So you’ve made it to the interview round for a position at a startup—congrats! Whether you’re a recent graduate or a startup veteran, doing the right prep for an interview is always key for landing the job. Here are 7 interview tips for nailing your startup interview, curated by the Hubble team:
1. Know the product.
Here at Hubble, any new starter—regardless of whether their job is in engineering or marketing—is asked to go through the customer journey on our platform. In putting themselves in the shoes of someone looking for a new office, they can immediately gain a better appreciation for what works with our platform and what could be improved.
A great tip for standing out from your competition is knowing the product like the back of your hand before even walking into an interview; in addition to using it yourself as an imaginary customer, you can also read press coverage, research its competitors and check out product reviews. This means you’ll be able to easily bring up the product’s strengths and weaknesses in the interview—along with a clear strategy for improving on them.
2. Know the interviewers.
Investigate your interviewer like you would a new love interest: go through their LinkedIn profile to gain insight into their background and interests, with the aim of identifying any commonalities with your own that could help build rapport during the interview.
3. Bring your ideas to the table.
Given the fast-paced nature of the startup world, a company will expect you to be able to jump right into your new role. To show that you’re prepared to take it on head-first, walk into the interview with suggestions for how you could improve the product in your role: e.g. ways to improve customer service, new features to develop, how to engage users, etc. Back up these suggestions with concrete examples of how your skills and interests have helped you achieve something similar in the past.
4. Ask questions.
Most interviewers will always turn the tables at the end of an interview and ask if you have any questions for them. This is your opportunity to show that you’re serious about the role, and that you have a genuine interest in the company—rather than simply applying for any startup role that shows up in your LinkedIn feed.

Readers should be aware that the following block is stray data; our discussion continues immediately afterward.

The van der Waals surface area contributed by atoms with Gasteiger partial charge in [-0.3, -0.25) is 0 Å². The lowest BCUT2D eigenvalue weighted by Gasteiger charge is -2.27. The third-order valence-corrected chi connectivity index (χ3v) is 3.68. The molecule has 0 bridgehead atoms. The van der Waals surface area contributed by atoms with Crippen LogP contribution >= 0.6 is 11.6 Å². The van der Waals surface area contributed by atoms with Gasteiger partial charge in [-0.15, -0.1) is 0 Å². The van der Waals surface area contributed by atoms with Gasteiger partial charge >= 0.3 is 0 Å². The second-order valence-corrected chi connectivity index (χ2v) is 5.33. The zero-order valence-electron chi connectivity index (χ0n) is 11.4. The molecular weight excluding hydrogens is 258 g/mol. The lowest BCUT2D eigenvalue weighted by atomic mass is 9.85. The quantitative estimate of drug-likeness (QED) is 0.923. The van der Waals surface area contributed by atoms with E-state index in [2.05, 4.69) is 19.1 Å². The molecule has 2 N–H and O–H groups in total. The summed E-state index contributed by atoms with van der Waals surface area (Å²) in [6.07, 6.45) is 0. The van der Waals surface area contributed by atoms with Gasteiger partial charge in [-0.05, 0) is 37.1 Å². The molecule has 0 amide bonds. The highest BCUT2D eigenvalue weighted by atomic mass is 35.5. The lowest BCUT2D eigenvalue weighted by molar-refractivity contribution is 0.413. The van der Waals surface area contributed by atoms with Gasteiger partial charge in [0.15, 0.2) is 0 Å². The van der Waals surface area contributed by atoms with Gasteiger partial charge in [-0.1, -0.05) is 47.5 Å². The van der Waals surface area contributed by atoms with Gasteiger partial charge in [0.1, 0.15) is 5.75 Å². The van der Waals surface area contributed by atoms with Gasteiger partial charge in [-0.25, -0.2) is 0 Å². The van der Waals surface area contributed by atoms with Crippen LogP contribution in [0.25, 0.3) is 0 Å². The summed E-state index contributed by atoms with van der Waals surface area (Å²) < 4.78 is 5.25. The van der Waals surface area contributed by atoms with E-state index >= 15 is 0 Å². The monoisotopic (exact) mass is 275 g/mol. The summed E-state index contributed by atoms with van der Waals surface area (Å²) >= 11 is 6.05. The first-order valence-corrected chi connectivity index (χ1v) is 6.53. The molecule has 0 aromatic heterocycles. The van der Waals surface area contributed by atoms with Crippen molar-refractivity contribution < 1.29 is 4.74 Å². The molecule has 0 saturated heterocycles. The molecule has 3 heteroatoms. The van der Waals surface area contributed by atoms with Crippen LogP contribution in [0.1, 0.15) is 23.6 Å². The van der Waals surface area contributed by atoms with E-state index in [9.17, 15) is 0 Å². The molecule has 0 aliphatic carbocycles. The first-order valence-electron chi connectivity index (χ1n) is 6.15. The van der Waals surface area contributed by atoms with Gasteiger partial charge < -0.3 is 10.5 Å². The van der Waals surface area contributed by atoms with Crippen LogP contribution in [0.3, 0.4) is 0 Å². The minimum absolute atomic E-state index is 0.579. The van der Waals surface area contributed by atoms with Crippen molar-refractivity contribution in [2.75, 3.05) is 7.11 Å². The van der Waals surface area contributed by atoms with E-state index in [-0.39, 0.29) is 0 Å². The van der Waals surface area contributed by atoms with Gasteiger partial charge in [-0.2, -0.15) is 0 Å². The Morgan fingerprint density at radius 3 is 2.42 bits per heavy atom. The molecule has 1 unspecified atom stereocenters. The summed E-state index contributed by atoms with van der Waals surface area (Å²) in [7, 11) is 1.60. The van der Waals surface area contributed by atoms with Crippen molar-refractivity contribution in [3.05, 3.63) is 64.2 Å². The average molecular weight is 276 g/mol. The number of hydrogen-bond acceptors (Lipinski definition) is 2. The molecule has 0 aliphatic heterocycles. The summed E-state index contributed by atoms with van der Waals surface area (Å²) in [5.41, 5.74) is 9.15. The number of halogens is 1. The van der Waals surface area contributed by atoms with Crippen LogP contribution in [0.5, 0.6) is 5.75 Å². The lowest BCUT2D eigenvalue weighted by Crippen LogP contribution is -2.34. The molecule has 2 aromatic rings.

If a founder is interviewing you, you could ask them to talk about the company’s vision, how they define success and how they envision achieving it. Don’t be afraid to inquire about the startup’s business plan, funding situation and potential roadblocks to make sure things are on an upwards path. If the interview is with a future peer, ask about why they like working at the company, some of the challenges they’ve faced and the team’s overall vibe.
Hanna, Hubble’s Head of Marketing, talks about being impressed by candidates in the past:
“I’m always delighted when someone’s done their research on the business and asks question like ‘who led the fundraising round you guys just closed?’, ‘what does your product roadmap look for the next 6 months?’ and ‘why did you decide to work for Hubble?'”
5. Be someone they’d actually want to work with.
Startup teams tend to be small. This means that hiring managers want to hire people they’ll actually want to sit beside every day. Fit is hugely important, so research the company’s culture in order to dress appropriately (e.g. are they more of the “business” or “casual” in “business casual”) and adopt the right kind of tone (e.g. formal or friendly?).
Even in the casual world of tech start-ups, mom’s advice still holds true: sending a thank-you note after your interview can really help make a lasting impression—and shows you have manners.
6. Show passion and vulnerability.
As you probably already know, startups rarely follow a 9-5 work model. They need a team that’s willing to work the occasional evening and weekend out of love for what they do. Even if your career is just starting up or you’ve recently taken it in a new direction, you can still show your passion for your field through extracurricular activities and passion projects. Bringing these up in the interview will let the interviewer know that you’re passionate, curious and enthusiastic—all of which are important traits of a great employee.
Also remember that no one is perfect and that it’s nearly impossible to be 100% qualified for any given role. Be prepared to admit what you don’t know, but also have a strategy in mind for developing those new skills: this shows a willingness to learn that the employer will appreciate.
7. Practice makes perfect.
In the words of Hubble Co-founder and CTO Tom:
“Practice! The more you do it, the less scary it becomes and the more natural you feel. The first time you do it, you’ll worry about what you can and can’t say or that you’ll embarrass yourself. But you won’t—and once you’ve done it a few times it’ll seem easy.
Also, don’t worry too much about the questions the interviewers will ask: often they’ll just be variations of questions you’ve been asked in the past and already have answers for.”